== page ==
Well, that may be the last of the reviews for Poison Stream but it’s certainly one of the deepest. Joel analyses the lyrics like a shocked therapist and finds himself in need of one. Songs are personal things and when they touch, when they inspire, or when someone can simply relate to them, it’s as inspiring to the person that wrote them as to those that were affected by them. So thanks for this review Joel and I’m sorry how traumatic it might have been burrowing deep into the words and listening, taking the journey. The nod to the huge contributions by all the people involved is also appreciated.
Sipping a cup of black coffee alone in a diner at 3am while dialing a cell phone that never picks up. Spending a downcast afternoon walking through a tired carnival with creaky and rusty rides that were surely something in their time. Facing another sunrise with a full ashtray and an empty bottle of wine. Staring at pictures of the one who got away – or the one in the other room who’s packing up to leave. There are moments in everyone’s life when they are confronted with the reality of a promise that never quite worked out. And now, those moments have a perfect soundtrack.
Talking of deep relationships, meaningfulness, the soul, we stepped inside the church in Marquês square this afternoon. It was a strange day of torrential rain, sun, clouds, blue sky, chilly and warm. We’d tried to take the trolley back but the woman in the shop wouldn’t have it – “There’s no guarantee,” she said. “But it broke the first day,” Olivia said (we had the receipts). “That’s why it was cheap,” the woman said. “Thirteen euros isn’t cheap for something that breaks the first day,” Olivia said. “You shouldn’t put heavy things in it,” she said without knowing if we did, possibly forgetting that you buy a trolley to put heavier things in so you don’t have to carry them. So Olivia left it by the counter and walked out, they can at least dispose of it. The shop where we bought the lamp with the revolving boat scene that doesn’t revolve, was closed, I’m sure they’ll say the same thing. The idea is that if you buy something cheap and it breaks, then its cheapness justifies it breaking. Interesting concept I thought.
We walked into the church because we were trolley-less and could see from the street that the large doors were open and the steps that led up to them might have been a nice photo. We walked up the steps and into the church. At the far end in a pew on the left of the nave, there was a lady inside sitting close to the altar. There was another girl at the end, in the chancel moving around, I couldn’t quite see what she was doing, perhaps lighting candles. It was a catholic church, there were confession booths and a photo of the pope, stained glass windows, and rows and rows of pews but no people. I was a little afraid to venture deeper towards the altar in case my camera was offending someone or the click was interrupting the lady’s silent prayer or perhaps we weren’t dressed appropriately. I’ve seen girls with bare shoulders refused entry at the Sacré-Cœur, they don’t like flesh despite Jesus hanging there bleeding on the cross in nothing but a piece of cloth. But we aren’t here to judge, just to experience how other people see the world, but where are they? Whilst we were there a woman, early thirties, came in, crossed herself, curtseyed, and kneeled in prayer behind the first pew.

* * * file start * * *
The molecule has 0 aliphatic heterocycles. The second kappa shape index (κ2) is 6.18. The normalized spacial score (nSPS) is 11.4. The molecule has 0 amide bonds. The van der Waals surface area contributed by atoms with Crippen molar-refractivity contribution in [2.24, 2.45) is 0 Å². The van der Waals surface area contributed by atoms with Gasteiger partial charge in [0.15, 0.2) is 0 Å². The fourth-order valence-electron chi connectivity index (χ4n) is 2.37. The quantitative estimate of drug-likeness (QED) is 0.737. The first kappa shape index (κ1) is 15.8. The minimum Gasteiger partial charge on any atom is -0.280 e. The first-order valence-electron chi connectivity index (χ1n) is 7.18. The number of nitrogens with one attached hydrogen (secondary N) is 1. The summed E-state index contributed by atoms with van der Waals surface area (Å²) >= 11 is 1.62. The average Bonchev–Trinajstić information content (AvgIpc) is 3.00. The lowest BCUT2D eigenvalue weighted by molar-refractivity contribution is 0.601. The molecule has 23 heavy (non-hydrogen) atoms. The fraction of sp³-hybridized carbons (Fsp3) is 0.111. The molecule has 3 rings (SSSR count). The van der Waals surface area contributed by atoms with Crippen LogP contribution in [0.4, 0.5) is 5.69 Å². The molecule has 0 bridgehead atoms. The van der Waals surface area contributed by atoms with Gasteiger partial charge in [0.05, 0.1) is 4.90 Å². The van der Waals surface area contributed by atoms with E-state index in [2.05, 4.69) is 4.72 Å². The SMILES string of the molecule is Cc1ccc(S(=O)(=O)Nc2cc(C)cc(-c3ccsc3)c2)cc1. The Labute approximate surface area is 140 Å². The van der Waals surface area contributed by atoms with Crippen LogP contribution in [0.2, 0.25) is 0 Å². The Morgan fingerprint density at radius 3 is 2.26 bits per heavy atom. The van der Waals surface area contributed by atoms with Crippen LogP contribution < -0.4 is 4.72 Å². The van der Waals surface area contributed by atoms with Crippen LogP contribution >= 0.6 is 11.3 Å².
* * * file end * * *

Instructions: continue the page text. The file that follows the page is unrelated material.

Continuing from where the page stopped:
I got back for a sesh with Noel and then went straight into a chat with Space Summit Jed and Stephen at Schoolkids Records about getting this music out. So expect a track from Space Summit at the end of May, everything has to be done so far in advance these days. As Stephen said, there’s so much noise out there. On the other finished projects, Ahad, Arktik Lake, Jerome Froese, and Brix Smith, I’ll keep you posted as things take shape.
On the subject of religion, Liverpool won today against Aston Villa with an injury-time goal by Trent. This 2-1 victory at Anfield was a great relief as they try to rescue their season but also because Aston Villa beat them 7-2 in October. The season draws to a close but it’s going to be football crazy after the season as the European championships start, then the next season, then the world cup, then the next season. It’s all go for a couple of years.
Music today was two acoustic albums by Richard Thompson, Acoustic Classics (2014) and Acoustic Rarities (2017). It seems he is an acquired taste but I love his songs, his words, his voice, and especially his amazing guitar playing. I’ve met him a couple of times, always nice, I opened for him in San Francisco. And to go full circle after Joel’s review, Richard Thompson – well he’s another one who’ll have you dialling 999.